John Bunyan was born around 1628 and died in 1688, having lived his whole life in England. After he met some people that were discussing their love for Jesus Christ, he began to hunger for God's Word, to read and to meditate on it. As he studied, he became convicted of the sin in his life and changed his actions to reflect a new obedience to God. Even though some temptations were harder to overcome, he relied on God's grace to help him obey. Bunyan's journey to faith in Christ was long and filled with questions. He eventually wrote about his testimony in the book, Grace Abounding to the Chief Sinner.
As Bunyan gained further knowledge of God and His Word, he began to preach. John Bunyan was imprisoned for preaching outside of the limits set forth by the laws of the time. Bunyan was offered release, if only he would promise to not preach again. John Bunyan refused. He spent over twelve years in jail. Parts of Bunyan's life in jail are reminiscent of the apostle Paul in the book of Acts. Paul was jailed because of his preaching. Acts 16:25 records that Paul and his partner Silas were "praying and singing to God and the prisoners listened." Similar to Paul, Bunyan preached and had a time of communal prayer with the fellow prisoners. Unlike Paul, Bunyan was allowed to have visitors, and was able to spend some nights at home.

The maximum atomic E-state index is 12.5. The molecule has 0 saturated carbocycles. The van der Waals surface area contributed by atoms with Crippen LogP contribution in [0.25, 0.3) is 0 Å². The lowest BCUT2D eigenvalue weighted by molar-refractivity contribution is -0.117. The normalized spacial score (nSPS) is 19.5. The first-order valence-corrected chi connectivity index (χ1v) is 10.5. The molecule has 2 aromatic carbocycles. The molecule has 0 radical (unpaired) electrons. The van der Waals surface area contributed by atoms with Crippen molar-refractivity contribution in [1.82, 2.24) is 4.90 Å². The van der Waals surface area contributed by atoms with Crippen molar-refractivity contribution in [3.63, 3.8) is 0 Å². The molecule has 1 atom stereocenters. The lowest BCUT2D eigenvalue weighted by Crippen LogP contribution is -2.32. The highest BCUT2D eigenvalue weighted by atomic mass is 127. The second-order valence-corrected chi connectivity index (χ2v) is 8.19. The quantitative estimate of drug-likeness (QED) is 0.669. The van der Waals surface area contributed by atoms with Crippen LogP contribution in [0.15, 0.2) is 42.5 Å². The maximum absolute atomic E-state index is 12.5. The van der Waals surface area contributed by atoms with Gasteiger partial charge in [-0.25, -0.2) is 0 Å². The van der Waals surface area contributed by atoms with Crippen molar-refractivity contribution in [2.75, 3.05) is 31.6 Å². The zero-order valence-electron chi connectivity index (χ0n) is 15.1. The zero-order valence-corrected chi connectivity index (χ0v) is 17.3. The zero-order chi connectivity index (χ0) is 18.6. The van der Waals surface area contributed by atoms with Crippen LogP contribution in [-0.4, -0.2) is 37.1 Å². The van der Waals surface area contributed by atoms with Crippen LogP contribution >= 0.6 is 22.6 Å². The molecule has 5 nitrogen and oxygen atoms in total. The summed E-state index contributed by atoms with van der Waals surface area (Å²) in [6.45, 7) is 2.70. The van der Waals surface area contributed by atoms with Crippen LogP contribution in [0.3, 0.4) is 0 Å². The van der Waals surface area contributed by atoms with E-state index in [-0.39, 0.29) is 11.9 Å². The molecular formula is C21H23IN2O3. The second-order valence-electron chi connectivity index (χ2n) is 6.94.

While in prison, Bunyan wrote many books. His most famous writing was The Pilgrim's Progress. The book is an allegorical account, closely related to his spiritual experience. By the end of his life, Bunyan had written over sixty books. Around 1674, Bunyan was freed from jail, was given a license to preach, and was able to accept a call to be a preacher at a church near his home.
At the time of his imprisonment, the world told Bunyan to discontinue his calling of preaching, but he knew that was something he could not do. He knew that, although it cost him, he could rely on God to see him through the suffering. Obedience to God was paramount to the example he set for those around him. God used Bunyan's obedience to influence Christians centuries later.